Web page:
Climate change activism

Children are the least responsible for creating global climate change but will bear the brunt of its effects. 

Girls are disproportionately affected by the effects of climate change as the daily inequality they face is amplified.

Plan International is supporting young people to become more aware of their rights and put themselves at the forefront of fight against the climate crisis and the need for resilience.

Climate change activists march in the UK to raise awareness of the climate emergency.

Climate change, girls and education

  • 12.5 million girls may be prevented from completing their schooling each year by 2025 because of climate change.
  • 1 in 3 girls and young women don’t feel confident participating in climate policy processes.
  • 8 out of 10 young people have taken some form of action on climate change.

Supporting young climate activists

Young people began boycotting school on Fridays to protest inaction on climate change since activist Greta Thunberg began her school strike for climate campaign in August 2018. 

Since then, school-age children worldwide have followed her lead, arguing they would rather be at school but their future is under serious threat from the effects of climate change. 

Plan International stands with young climate activists striking and demanding action from global leaders. We also support young campaigners from our networks to attend global climate conferences and get their voices heard.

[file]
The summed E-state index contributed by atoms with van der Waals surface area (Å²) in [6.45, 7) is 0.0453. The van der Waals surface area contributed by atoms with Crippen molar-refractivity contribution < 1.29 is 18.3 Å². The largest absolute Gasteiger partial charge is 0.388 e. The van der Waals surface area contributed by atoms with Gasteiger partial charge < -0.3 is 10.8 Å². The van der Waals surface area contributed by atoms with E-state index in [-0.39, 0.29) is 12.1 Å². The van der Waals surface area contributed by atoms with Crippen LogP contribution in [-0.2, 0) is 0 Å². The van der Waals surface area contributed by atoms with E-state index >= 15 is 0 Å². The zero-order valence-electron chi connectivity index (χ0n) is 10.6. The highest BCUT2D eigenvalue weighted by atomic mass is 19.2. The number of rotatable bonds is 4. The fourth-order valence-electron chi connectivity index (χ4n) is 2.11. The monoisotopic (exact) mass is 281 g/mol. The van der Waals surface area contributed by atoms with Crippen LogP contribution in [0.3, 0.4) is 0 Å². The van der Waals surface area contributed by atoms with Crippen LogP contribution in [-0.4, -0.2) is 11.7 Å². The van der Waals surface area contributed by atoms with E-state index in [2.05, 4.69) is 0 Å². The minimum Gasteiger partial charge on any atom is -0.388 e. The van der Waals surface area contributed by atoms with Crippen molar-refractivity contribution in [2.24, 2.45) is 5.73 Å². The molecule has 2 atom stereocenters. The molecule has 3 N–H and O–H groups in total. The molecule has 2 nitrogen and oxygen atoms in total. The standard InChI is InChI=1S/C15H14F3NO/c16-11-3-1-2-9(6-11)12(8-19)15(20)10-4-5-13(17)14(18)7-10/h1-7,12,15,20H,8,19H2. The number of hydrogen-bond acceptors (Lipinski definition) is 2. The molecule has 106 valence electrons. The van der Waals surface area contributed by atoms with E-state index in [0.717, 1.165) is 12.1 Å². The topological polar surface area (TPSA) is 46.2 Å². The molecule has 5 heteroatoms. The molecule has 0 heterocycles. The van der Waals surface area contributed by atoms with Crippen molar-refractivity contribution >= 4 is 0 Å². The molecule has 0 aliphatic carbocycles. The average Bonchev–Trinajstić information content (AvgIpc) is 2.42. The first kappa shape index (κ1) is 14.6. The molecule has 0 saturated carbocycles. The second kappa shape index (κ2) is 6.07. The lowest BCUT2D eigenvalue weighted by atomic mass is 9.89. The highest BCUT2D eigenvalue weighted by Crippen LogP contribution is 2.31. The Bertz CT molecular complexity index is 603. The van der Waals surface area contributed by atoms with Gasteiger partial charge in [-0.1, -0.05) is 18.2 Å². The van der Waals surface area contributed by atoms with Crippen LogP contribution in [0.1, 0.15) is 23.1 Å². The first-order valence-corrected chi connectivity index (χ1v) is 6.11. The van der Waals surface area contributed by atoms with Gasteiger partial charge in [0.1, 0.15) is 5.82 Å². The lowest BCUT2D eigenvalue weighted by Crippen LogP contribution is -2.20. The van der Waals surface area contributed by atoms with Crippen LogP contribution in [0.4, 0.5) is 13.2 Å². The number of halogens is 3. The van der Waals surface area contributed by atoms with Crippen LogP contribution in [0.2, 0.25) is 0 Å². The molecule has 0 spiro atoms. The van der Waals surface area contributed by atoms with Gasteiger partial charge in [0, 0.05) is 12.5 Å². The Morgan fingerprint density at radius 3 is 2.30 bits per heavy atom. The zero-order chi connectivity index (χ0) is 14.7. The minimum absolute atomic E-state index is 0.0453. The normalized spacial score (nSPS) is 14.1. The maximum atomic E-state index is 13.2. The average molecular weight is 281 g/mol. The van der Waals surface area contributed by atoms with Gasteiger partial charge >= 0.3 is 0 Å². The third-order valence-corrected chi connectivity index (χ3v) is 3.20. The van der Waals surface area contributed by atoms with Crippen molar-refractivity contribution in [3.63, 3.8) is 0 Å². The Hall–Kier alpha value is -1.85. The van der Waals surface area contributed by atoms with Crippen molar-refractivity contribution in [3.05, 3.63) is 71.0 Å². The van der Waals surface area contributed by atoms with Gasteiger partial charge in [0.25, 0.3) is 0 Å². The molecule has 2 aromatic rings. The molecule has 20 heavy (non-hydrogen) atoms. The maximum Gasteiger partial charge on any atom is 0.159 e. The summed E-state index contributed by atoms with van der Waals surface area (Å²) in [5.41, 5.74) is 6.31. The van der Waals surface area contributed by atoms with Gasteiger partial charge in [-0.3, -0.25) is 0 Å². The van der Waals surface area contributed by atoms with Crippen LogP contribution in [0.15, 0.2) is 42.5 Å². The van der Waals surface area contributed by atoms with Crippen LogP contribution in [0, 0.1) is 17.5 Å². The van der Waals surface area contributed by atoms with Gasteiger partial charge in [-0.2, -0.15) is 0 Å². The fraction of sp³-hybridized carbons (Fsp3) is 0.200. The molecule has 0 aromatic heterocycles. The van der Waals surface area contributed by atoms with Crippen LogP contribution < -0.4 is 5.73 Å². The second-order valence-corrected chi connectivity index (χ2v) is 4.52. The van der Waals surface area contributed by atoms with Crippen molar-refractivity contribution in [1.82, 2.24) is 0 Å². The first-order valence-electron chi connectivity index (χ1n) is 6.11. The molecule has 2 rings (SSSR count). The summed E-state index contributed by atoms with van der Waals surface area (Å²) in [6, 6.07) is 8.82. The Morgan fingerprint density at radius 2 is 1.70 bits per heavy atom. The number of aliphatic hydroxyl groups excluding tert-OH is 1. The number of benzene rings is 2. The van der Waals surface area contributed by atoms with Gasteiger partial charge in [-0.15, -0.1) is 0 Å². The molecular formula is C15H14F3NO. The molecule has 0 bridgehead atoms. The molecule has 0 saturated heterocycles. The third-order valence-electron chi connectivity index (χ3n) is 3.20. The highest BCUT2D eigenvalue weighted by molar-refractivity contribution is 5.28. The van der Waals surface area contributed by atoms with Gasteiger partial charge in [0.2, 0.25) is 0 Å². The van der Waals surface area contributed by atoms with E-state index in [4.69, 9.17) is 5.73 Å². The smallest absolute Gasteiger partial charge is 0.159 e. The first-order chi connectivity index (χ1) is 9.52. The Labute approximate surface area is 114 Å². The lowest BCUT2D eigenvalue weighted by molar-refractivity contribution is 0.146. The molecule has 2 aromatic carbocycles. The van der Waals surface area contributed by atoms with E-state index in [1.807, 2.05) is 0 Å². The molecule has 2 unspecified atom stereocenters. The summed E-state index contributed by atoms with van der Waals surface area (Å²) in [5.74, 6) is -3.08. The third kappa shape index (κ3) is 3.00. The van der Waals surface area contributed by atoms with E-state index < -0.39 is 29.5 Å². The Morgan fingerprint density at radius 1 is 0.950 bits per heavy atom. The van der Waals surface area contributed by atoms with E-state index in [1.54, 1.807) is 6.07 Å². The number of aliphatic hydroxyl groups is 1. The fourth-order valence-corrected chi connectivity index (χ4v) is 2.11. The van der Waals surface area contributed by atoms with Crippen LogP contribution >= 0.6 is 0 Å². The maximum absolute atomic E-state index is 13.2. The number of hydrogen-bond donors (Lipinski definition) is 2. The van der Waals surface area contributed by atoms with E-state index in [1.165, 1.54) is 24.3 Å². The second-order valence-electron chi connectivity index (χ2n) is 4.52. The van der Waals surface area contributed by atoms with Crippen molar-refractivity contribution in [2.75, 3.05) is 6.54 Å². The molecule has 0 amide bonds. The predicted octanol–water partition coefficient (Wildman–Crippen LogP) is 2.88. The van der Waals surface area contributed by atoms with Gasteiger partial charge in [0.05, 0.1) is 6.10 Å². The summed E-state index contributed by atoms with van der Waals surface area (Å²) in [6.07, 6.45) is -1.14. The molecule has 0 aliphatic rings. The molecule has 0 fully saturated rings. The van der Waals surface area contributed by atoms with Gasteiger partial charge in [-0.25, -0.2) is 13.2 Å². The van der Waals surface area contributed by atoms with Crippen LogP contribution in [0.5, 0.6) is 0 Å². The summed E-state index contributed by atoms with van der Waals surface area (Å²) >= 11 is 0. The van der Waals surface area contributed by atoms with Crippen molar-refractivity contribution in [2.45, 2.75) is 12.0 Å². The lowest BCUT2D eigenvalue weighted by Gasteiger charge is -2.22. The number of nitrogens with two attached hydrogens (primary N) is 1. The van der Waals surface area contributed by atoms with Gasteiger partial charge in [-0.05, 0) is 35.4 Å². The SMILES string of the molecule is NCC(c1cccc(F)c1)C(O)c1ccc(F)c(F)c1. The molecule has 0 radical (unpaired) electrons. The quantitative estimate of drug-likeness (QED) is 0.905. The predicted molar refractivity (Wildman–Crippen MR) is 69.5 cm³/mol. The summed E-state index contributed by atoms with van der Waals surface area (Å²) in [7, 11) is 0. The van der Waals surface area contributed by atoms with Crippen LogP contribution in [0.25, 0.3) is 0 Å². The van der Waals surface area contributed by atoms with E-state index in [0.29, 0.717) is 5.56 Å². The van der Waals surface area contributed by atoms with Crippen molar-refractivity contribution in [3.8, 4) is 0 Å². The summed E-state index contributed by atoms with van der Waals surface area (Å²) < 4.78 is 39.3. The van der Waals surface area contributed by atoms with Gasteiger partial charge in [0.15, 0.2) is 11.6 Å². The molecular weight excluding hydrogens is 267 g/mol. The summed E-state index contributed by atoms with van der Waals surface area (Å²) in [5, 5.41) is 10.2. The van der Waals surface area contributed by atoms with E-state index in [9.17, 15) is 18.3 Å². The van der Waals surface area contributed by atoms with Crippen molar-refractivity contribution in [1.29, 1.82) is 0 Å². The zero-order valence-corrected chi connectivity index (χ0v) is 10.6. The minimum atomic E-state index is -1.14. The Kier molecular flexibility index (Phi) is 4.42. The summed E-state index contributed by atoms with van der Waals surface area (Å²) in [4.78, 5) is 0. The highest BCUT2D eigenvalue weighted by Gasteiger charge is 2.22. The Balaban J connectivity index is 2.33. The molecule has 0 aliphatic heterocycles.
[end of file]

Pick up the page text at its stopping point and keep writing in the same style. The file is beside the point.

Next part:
We are working with teachers and schools in the worst-hit areas to teach young people why climate change is happening, the risks they face and the actions they can take to become more resilient.

Education Shifts Power

In 2021 we worked with youth activists, Transform Education (hosted by UNGEI), to develop the #EducationShiftsPower campaign, with the aim of amplifying youth voices in spaces of power. We identified the G7, Global Partnership for Education Summit and COP26 climate conference as opportunities to push for funding and support for gender-transformative, climate-aware education.

“We’ve had enough.” Young activists call for education funding and real partnerships

We demand that young people are meaningfully engaged with decision-makers to shift power, blogs Nnenna Onwuka of Transform Education.

Resilience in schools

Children’s education is often one of the first activities abandoned when disasters occur, yet it can play a critical role in building the resilience of children and their communities. Education is a key focus for our disaster preparedness and risk-reduction work.

Our Safe Schools Global Programme operated in 35 disaster-prone countries across the world, ensuring that schools were built safely and children were educated about disaster preparedness and risk reduction.

Children’s meaningful participation in climate change adaptation

Plan International recognises that the climate crisis is an intergenerational and gender injustice.

Children around the world are taking collective action to advance climate justice. We work with children and their communities to reduce climate risks, adapt to climate change and strengthen resilience. We support their meaningful participation in decision-making and leading climate action in their communities. Innovative, games-based and experiential learning approaches are used – integrated into community or school systems for long-term impact.